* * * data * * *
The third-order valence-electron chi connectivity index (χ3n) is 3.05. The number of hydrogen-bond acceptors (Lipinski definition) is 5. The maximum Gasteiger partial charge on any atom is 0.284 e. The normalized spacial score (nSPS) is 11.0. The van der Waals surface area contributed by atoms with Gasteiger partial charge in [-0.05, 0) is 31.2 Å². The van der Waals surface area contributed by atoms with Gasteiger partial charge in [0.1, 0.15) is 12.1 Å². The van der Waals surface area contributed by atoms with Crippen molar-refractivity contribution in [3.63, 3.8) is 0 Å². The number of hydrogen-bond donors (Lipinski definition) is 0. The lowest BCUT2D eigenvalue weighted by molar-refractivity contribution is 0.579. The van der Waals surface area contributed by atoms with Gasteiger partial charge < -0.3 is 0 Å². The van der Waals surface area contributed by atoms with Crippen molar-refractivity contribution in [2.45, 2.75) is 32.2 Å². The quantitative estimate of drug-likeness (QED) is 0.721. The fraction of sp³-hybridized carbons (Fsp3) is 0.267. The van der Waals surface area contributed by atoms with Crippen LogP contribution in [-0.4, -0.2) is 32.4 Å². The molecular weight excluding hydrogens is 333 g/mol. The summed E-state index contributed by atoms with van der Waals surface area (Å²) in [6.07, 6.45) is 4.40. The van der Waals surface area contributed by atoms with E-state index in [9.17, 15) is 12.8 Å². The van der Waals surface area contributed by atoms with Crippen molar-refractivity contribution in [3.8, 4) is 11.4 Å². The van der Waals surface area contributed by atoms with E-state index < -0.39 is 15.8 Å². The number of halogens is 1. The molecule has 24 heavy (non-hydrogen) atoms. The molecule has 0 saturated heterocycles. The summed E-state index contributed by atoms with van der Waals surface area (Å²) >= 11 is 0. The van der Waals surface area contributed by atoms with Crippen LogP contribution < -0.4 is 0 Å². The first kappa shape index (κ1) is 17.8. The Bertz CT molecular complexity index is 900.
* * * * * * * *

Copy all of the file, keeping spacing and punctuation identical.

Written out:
The third-order valence-electron chi connectivity index (χ3n) is 3.05. The number of hydrogen-bond acceptors (Lipinski definition) is 5. The maximum Gasteiger partial charge on any atom is 0.284 e. The normalized spacial score (nSPS) is 11.0. The van der Waals surface area contributed by atoms with Gasteiger partial charge in [-0.05, 0) is 31.2 Å². The van der Waals surface area contributed by atoms with Gasteiger partial charge in [0.1, 0.15) is 12.1 Å². The van der Waals surface area contributed by atoms with Crippen molar-refractivity contribution in [3.63, 3.8) is 0 Å². The number of hydrogen-bond donors (Lipinski definition) is 0. The lowest BCUT2D eigenvalue weighted by molar-refractivity contribution is 0.579. The van der Waals surface area contributed by atoms with Gasteiger partial charge < -0.3 is 0 Å². The van der Waals surface area contributed by atoms with Crippen molar-refractivity contribution in [2.45, 2.75) is 32.2 Å². The quantitative estimate of drug-likeness (QED) is 0.721. The fraction of sp³-hybridized carbons (Fsp3) is 0.267. The van der Waals surface area contributed by atoms with Crippen LogP contribution in [-0.4, -0.2) is 32.4 Å². The molecular weight excluding hydrogens is 333 g/mol. The summed E-state index contributed by atoms with van der Waals surface area (Å²) in [6.07, 6.45) is 4.40. The van der Waals surface area contributed by atoms with E-state index in [9.17, 15) is 12.8 Å². The van der Waals surface area contributed by atoms with Crippen molar-refractivity contribution in [3.8, 4) is 11.4 Å². The van der Waals surface area contributed by atoms with E-state index < -0.39 is 15.8 Å². The number of halogens is 1. The molecule has 24 heavy (non-hydrogen) atoms. The molecule has 0 saturated heterocycles. The summed E-state index contributed by atoms with van der Waals surface area (Å²) >= 11 is 0. The van der Waals surface area contributed by atoms with Crippen LogP contribution < -0.4 is 0 Å². The first kappa shape index (κ1) is 17.8. The Bertz CT molecular complexity index is 900.